By Brittany Dekorte
There’s a myth in greek mythology that humans used to exist with two heads, four arms, four legs, and were split apart by the gods, doomed to search their entire lives for their ‘other half’. When referring to romantic
partners, there is a tendency in the United States to call them “my other half” or “my better half,” There is an emphasis on finding a person to settle down with and to build one’s life with, and that pressure can cause a lot of grief for single people, especially around this time of year.
Why is it that we believe to be whole, we need another person to complete us? Humans are social animals, sure, but plenty of people can go their entire lives without romantic relationships and live healthy lives. People who choose to give up romance and sexual relationships for religious reasons, or people who identify as asexual or aromantic just don’t have a drive to seek those relationships.
This doesn’t even bring up the people who don’t have only one partner: In serial monogamy, is your current partner your other half, or was your former partner? Will a future partner ten years down the road be your real other half? How will you ever know which partner is the one that really “completes you”? Not to mention polyamorous people, who will often have two or more partners at any given time: If everyone who isn’t poly a half, is a poly person one-third of a person, or one-fourth?
A person is not incomplete without a romantic relationship. In a relationship or not, you have your individual goals and hobbies. You have your preferences, your own favorite food or music, your pet peeves. You have memories that inform your preferences and give you stories to share with the new people who come into your life. The point of a relationship is not to fill the gaps in your own personality because there aren’t gaps.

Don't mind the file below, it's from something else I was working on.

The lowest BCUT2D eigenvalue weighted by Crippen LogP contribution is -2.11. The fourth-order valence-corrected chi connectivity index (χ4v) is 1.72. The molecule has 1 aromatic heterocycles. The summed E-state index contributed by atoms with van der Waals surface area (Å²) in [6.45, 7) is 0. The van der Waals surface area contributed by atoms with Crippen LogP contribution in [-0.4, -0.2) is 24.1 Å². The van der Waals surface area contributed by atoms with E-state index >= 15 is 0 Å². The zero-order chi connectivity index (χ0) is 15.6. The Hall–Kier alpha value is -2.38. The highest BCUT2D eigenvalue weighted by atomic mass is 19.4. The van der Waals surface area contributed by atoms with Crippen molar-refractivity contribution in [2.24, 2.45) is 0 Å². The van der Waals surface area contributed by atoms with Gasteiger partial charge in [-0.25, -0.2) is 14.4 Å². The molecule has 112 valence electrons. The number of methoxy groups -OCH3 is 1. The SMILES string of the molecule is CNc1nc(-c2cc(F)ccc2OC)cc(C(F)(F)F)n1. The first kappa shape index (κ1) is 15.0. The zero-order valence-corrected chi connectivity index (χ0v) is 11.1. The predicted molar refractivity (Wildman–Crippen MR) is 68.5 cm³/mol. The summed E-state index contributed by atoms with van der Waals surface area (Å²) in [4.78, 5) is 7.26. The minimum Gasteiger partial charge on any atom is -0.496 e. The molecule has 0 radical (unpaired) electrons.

The people you are romantic with can help you explore your own personality, your own strengths, and they can make you aware of your own weaknesses. A partner of mine recently took a moment to tell me, “You are going to help ground me, and that’s a good thing. I’m going to help you find and experience adventures.”
Helping each other grow is a great thing, but you aren’t required to be in a romantic relationship to grow. Relationships that aren’t romantic (familial, friendships, co-workers) can help you grow as a person just as much and in many ways affect you more than your romantic relationships do.
This Valentine’s Day, whether you’re in a relationship or not, remember: you are a whole
person by yourself. You complete you, and I complete me.